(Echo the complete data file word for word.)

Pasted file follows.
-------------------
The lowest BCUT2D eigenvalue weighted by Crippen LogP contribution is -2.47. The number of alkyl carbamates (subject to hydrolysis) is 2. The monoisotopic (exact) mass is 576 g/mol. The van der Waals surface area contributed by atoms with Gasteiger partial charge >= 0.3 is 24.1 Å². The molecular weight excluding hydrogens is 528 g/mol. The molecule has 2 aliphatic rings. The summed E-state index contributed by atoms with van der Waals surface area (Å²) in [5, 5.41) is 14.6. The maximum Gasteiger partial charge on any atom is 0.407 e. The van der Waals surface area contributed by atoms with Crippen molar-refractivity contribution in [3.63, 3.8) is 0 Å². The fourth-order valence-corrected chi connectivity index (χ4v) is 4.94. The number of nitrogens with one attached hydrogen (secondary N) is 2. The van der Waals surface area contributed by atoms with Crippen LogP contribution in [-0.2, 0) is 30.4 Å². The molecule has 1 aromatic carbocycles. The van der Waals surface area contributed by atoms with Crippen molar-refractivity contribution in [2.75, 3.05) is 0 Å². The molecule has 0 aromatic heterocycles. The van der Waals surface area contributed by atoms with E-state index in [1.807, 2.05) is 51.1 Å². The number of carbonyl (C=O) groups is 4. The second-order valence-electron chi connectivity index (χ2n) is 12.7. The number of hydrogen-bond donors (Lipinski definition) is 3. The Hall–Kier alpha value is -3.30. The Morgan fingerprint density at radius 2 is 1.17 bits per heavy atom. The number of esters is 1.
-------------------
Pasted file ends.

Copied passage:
The lowest BCUT2D eigenvalue weighted by Crippen LogP contribution is -2.47. The number of alkyl carbamates (subject to hydrolysis) is 2. The monoisotopic (exact) mass is 576 g/mol. The van der Waals surface area contributed by atoms with Gasteiger partial charge >= 0.3 is 24.1 Å². The molecular weight excluding hydrogens is 528 g/mol. The molecule has 2 aliphatic rings. The summed E-state index contributed by atoms with van der Waals surface area (Å²) in [5, 5.41) is 14.6. The maximum Gasteiger partial charge on any atom is 0.407 e. The van der Waals surface area contributed by atoms with Crippen molar-refractivity contribution in [3.63, 3.8) is 0 Å². The fourth-order valence-corrected chi connectivity index (χ4v) is 4.94. The number of nitrogens with one attached hydrogen (secondary N) is 2. The van der Waals surface area contributed by atoms with Crippen LogP contribution in [-0.2, 0) is 30.4 Å². The molecule has 1 aromatic carbocycles. The van der Waals surface area contributed by atoms with Crippen molar-refractivity contribution in [2.75, 3.05) is 0 Å². The molecule has 0 aromatic heterocycles. The van der Waals surface area contributed by atoms with E-state index in [1.807, 2.05) is 51.1 Å². The number of carbonyl (C=O) groups is 4. The second-order valence-electron chi connectivity index (χ2n) is 12.7. The number of hydrogen-bond donors (Lipinski definition) is 3. The Hall–Kier alpha value is -3.30. The Morgan fingerprint density at radius 2 is 1.17 bits per heavy atom. The number of esters is 1.